Skater Cat
| Skater Cat

Skater Cat is definitely fun, but at times it tries very hard to ruin any enjoyment you might be experiencing.

It's a platformer / auto-runner hybrid eShop downloadable for your 3DS, sporting a cutesy kitty visual style and excellent controls. However, the music will drive you insane, and a lot of the gameplay ideas almost rely on you having precognition (or a lot of time to practise) to truly excel at them.

While it's not exactly the most exciting release for the eShop, it is a solid one, and despite its many failings Skater Cat manages to keep things interesting and cheery enough to make for a cautious recommendation.

Hitting the spikes causes you to lose speed
Hitting the spikes causes you to lose speed

In Skater Cat you play as a cat who has a skateboard. Why? No idea. Does that matter? Not in the least.

Your job is not to think about the staggering implications of felines choosing skateboards as their primary means of transport. You just have to concentrate on leaping over chasms and jumping over spikes, collecting other cats along the way for an added burst of speed.

The more mogs that join you on the way to the finish line of each level the faster you speed through the streets. If you want a high score, you'll need to complete stages quickly, but spiky dogs often find a way to get in front of you, and if you knock into them you lose one of your collected kittehs.

Another way to earn points is to collect the small golden fish that are scattered throughout each stage. Sometimes you pass through a golden hoop, and golden fish rain down from the sky, giving you a nice bonus.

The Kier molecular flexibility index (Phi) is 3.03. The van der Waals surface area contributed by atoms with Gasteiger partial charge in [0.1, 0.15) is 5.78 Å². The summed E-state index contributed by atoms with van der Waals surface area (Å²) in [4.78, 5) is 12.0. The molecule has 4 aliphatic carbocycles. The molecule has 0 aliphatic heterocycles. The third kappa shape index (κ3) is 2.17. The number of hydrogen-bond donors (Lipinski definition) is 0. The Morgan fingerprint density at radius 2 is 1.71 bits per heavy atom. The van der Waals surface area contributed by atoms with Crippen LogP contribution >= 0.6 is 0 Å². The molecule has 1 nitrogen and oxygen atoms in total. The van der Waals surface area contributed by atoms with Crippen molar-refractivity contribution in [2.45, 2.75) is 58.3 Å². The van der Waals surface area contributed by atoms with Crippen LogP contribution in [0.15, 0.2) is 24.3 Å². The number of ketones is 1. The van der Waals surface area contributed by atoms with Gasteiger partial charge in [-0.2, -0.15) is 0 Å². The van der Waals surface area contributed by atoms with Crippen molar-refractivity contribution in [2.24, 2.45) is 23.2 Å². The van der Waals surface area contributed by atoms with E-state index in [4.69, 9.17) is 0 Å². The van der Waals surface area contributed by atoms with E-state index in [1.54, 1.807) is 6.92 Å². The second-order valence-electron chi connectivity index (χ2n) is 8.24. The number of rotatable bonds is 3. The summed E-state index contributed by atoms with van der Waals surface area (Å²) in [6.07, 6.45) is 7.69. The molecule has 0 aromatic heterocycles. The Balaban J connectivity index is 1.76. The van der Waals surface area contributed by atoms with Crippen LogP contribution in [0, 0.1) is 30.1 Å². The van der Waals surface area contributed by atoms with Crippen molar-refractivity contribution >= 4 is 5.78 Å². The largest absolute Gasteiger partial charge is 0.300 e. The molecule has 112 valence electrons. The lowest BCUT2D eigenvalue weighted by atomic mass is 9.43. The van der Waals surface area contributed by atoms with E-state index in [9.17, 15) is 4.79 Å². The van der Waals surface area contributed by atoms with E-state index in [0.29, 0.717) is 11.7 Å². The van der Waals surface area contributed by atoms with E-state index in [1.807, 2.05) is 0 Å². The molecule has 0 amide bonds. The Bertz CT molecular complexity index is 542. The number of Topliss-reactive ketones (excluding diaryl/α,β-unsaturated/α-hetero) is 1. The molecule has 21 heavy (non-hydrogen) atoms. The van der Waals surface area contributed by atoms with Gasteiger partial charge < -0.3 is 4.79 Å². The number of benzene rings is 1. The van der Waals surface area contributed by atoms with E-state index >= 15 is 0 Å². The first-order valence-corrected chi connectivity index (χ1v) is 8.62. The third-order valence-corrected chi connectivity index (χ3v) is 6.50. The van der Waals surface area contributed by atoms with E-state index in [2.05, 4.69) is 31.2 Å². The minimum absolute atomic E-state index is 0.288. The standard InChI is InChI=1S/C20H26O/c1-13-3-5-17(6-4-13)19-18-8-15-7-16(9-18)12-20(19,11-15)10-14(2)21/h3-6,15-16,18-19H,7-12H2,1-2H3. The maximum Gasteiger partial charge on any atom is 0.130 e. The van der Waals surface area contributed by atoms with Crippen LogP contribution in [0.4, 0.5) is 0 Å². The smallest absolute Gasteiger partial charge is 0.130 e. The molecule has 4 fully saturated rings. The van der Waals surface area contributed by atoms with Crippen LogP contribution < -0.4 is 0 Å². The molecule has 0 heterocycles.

It can be quite exhilarating when everything's going well, and though you can get better at the game through hours of practice I generally found that it was luck and reflexes that got me through each stage.

Because of this, getting each medal of the three possible feels a little too hit-and-miss for my liking. There are a couple of fun ideas in play - such as the arrows that provide quick bursts of speed, and the lever that flips gravity so that you're skating on the ceiling - but I never quite felt in total control of my moggie.

Bounce on a rock to make nice colours come from them

It's nothing to do with the actual controls, as they're great. You hold right on the direction pad to keep advancing through the stage (though you can stop and reverse a little too), there's a button to jump and double-jump, and that's about it. They're responsive, and that's important in a game like this.

No, the real problem is that the game's camera is just too close to the 2D action, which means that you don't feel like you have quite enough time to react to what's ahead.

The characters are cute, but the presentation problems are detract from this good work. The landscapes across stages are cut-and-paste jobs, with bits of scenery in odd places, and everything lacks imagination in its design.

There's an odd bug that scrolls the backgrounds before the camera starts moving, too, making for a sloppy-looking zoetrope effect.

But it's the music that offends most. The same short tune, repeated over and over, on every level. It's surprisingly amateurish.

Skater Cat is an entertaining if flawed little downloadable, then, and one to play in bites rather than all in one go. If you're not tired of auto-runners yet, it's worth a look.

Skater Cat

It has some shocking flaws, but Skater Cat is still just about good enough to be worth a recommendation
Peter Willington
Peter Willington
Die hard Suda 51 fan and professed Cherry Coke addict, freelancer Peter Willington was initially set for a career in showbiz, training for half a decade to walk the boards. Realising that there's no money in acting, he decided instead to make his fortune in writing about video games. Peter never learns from his mistakes.